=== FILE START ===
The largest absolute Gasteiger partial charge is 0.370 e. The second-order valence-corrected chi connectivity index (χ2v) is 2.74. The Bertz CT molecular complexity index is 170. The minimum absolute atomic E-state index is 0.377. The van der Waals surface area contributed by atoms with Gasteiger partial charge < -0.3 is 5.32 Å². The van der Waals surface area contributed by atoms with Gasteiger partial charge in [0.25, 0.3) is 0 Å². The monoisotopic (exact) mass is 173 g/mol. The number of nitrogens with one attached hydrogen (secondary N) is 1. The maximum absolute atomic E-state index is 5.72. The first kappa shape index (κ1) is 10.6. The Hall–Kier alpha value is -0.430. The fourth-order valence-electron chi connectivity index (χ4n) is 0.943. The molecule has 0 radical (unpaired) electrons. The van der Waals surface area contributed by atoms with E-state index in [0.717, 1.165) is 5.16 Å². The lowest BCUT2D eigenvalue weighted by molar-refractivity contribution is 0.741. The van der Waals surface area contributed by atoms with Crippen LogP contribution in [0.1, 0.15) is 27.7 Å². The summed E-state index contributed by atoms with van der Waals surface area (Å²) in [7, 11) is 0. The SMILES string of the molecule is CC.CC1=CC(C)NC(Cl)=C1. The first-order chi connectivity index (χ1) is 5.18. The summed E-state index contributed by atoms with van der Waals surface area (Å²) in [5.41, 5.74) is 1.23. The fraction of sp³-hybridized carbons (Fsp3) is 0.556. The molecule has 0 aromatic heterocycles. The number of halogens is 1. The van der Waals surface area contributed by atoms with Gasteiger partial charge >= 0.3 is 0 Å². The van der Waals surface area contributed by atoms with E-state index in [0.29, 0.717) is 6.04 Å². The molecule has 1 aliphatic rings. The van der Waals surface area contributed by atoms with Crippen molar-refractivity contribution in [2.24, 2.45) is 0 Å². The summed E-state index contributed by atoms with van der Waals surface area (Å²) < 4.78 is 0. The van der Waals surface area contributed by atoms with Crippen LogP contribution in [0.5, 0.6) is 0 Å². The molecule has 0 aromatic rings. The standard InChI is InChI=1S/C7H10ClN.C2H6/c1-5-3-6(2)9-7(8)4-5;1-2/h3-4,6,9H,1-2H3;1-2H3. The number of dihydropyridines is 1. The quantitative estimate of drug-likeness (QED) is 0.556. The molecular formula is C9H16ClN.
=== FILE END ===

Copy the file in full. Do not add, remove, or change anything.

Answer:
The largest absolute Gasteiger partial charge is 0.370 e. The second-order valence-corrected chi connectivity index (χ2v) is 2.74. The Bertz CT molecular complexity index is 170. The minimum absolute atomic E-state index is 0.377. The van der Waals surface area contributed by atoms with Gasteiger partial charge < -0.3 is 5.32 Å². The van der Waals surface area contributed by atoms with Gasteiger partial charge in [0.25, 0.3) is 0 Å². The monoisotopic (exact) mass is 173 g/mol. The number of nitrogens with one attached hydrogen (secondary N) is 1. The maximum absolute atomic E-state index is 5.72. The first kappa shape index (κ1) is 10.6. The Hall–Kier alpha value is -0.430. The fourth-order valence-electron chi connectivity index (χ4n) is 0.943. The molecule has 0 radical (unpaired) electrons. The van der Waals surface area contributed by atoms with E-state index in [0.717, 1.165) is 5.16 Å². The lowest BCUT2D eigenvalue weighted by molar-refractivity contribution is 0.741. The van der Waals surface area contributed by atoms with Crippen LogP contribution in [0.1, 0.15) is 27.7 Å². The summed E-state index contributed by atoms with van der Waals surface area (Å²) in [7, 11) is 0. The SMILES string of the molecule is CC.CC1=CC(C)NC(Cl)=C1. The first-order chi connectivity index (χ1) is 5.18. The summed E-state index contributed by atoms with van der Waals surface area (Å²) in [5.41, 5.74) is 1.23. The fraction of sp³-hybridized carbons (Fsp3) is 0.556. The molecule has 0 aromatic heterocycles. The number of halogens is 1. The van der Waals surface area contributed by atoms with Gasteiger partial charge >= 0.3 is 0 Å². The van der Waals surface area contributed by atoms with E-state index in [0.29, 0.717) is 6.04 Å². The molecule has 1 aliphatic rings. The van der Waals surface area contributed by atoms with Crippen molar-refractivity contribution in [2.24, 2.45) is 0 Å². The summed E-state index contributed by atoms with van der Waals surface area (Å²) < 4.78 is 0. The van der Waals surface area contributed by atoms with Crippen LogP contribution in [0.5, 0.6) is 0 Å². The molecule has 0 aromatic rings. The standard InChI is InChI=1S/C7H10ClN.C2H6/c1-5-3-6(2)9-7(8)4-5;1-2/h3-4,6,9H,1-2H3;1-2H3. The number of dihydropyridines is 1. The quantitative estimate of drug-likeness (QED) is 0.556. The molecular formula is C9H16ClN.